Oregon Tolls

“Taxation without representation is tyranny.” James Otis, Jr.

Before I retired two years ago, I had spent most of the last 25 years crossing either the I-5 or I-205 bridge twice a day, five days a week. As long as I’ve lived here, I-5 has always been a mess, and in the last decade, I-205 isn’t any different. On a good day which was very seldom, I could get to work 20 minutes, and I could get home from work in about 30 minutes. On a bad day, it could take as long as an hour and ½ to get where I was going, and it could take as long as 2 to 3 hours sometimes to get home at night. It’s not difficult to see the amount of time lost in productivity for businesses in the area, and the enormous loss of time that people could be spending with their families.
Those of us who live in Washington and work in Oregon are taxed as much as twice that of most people working in the two states. I never minded paying the taxes, as I understood that that’s the price of living in one state and working in another. It did bother me that because my wife worked in Washington, I was penalized by Oregon and forced to use her income to determine my taxes in Oregon. When you look at all the communities around Portland, Oregon and what they contribute in taxes to benefit the people in Portland, the city of Vancouver ranks among the highest. I know a few years ago we ranked fourth, and we by all comparison get very little in return for the taxes we pay. Now Oregon wants to use us as a piggy bank to make improvements in our bridges. We are easy victims because we lack no representation for the taxes that we pay.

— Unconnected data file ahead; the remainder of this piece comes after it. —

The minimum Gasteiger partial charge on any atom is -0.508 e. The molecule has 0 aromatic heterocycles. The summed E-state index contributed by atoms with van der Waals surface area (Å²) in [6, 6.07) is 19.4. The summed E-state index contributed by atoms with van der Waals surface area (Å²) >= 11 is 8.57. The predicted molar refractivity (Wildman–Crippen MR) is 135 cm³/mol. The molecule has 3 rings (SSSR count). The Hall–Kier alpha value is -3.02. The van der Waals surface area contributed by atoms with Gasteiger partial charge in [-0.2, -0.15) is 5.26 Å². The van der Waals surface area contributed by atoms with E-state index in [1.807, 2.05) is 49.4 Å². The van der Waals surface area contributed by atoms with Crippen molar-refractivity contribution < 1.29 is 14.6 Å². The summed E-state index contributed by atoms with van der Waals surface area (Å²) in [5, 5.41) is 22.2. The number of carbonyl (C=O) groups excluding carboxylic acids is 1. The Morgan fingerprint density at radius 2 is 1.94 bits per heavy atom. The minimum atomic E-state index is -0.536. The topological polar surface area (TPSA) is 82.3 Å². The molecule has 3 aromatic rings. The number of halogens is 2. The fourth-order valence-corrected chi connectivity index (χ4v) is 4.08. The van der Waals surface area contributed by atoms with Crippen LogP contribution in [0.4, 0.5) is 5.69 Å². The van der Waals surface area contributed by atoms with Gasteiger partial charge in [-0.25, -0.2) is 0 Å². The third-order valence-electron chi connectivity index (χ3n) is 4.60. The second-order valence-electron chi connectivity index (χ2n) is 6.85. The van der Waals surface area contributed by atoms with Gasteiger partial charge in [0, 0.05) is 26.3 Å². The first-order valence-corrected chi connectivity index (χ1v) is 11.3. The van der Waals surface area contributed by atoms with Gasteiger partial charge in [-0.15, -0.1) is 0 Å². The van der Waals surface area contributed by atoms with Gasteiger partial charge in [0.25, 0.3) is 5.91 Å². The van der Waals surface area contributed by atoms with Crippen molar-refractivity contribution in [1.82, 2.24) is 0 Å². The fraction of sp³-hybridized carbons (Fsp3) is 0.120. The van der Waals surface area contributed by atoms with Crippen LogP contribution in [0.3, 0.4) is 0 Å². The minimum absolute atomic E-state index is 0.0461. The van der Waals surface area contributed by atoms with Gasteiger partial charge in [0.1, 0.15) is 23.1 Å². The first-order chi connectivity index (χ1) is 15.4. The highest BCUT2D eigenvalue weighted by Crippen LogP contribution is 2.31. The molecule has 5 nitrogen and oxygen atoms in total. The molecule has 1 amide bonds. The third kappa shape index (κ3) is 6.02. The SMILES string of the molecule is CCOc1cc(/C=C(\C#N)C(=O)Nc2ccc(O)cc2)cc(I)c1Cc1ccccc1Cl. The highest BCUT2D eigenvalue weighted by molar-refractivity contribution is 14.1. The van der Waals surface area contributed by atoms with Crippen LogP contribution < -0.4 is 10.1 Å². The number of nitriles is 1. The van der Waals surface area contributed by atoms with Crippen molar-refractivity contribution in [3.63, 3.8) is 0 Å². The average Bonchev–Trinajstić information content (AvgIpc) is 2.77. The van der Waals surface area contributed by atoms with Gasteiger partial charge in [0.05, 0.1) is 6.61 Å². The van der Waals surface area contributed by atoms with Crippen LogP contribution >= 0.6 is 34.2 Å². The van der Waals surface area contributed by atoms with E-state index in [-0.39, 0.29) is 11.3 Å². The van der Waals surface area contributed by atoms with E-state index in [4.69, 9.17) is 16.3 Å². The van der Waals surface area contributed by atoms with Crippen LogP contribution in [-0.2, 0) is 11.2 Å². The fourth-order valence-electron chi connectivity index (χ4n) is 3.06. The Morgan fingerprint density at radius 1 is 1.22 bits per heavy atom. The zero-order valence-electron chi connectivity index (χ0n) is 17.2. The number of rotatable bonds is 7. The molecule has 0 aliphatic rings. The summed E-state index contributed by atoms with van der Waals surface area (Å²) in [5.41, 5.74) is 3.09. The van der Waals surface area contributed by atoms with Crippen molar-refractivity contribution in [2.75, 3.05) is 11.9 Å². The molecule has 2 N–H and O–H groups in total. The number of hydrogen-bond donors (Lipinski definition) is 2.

It would be ridiculous to think that those of us who work in Oregon are not grateful for the opportunities afforded us, but we also give a lot in return. We need a representative who can go into Oregon and communicate to them that it is in their interest and it is in our interest to improve our roadways. The problems with our bridges and the congestion that it leads to affect everybody in the metropolitan area, and even though they don’t cross these bridges it would provide great benefits to everyone. If Oregonians didn’t benefit at all from these two bridges, then I would understand why we and we alone should pay for it, but that’s not the case. We are the ones stuck paying for it because we have no representation.
An answer that might benefit everyone involved is if we got Oregon to start collecting taxes from Washington people who go over there to get out of paying Washington state sales taxes; part of what they collect we could donate to improve our roads between the two states. It seems win-win to me.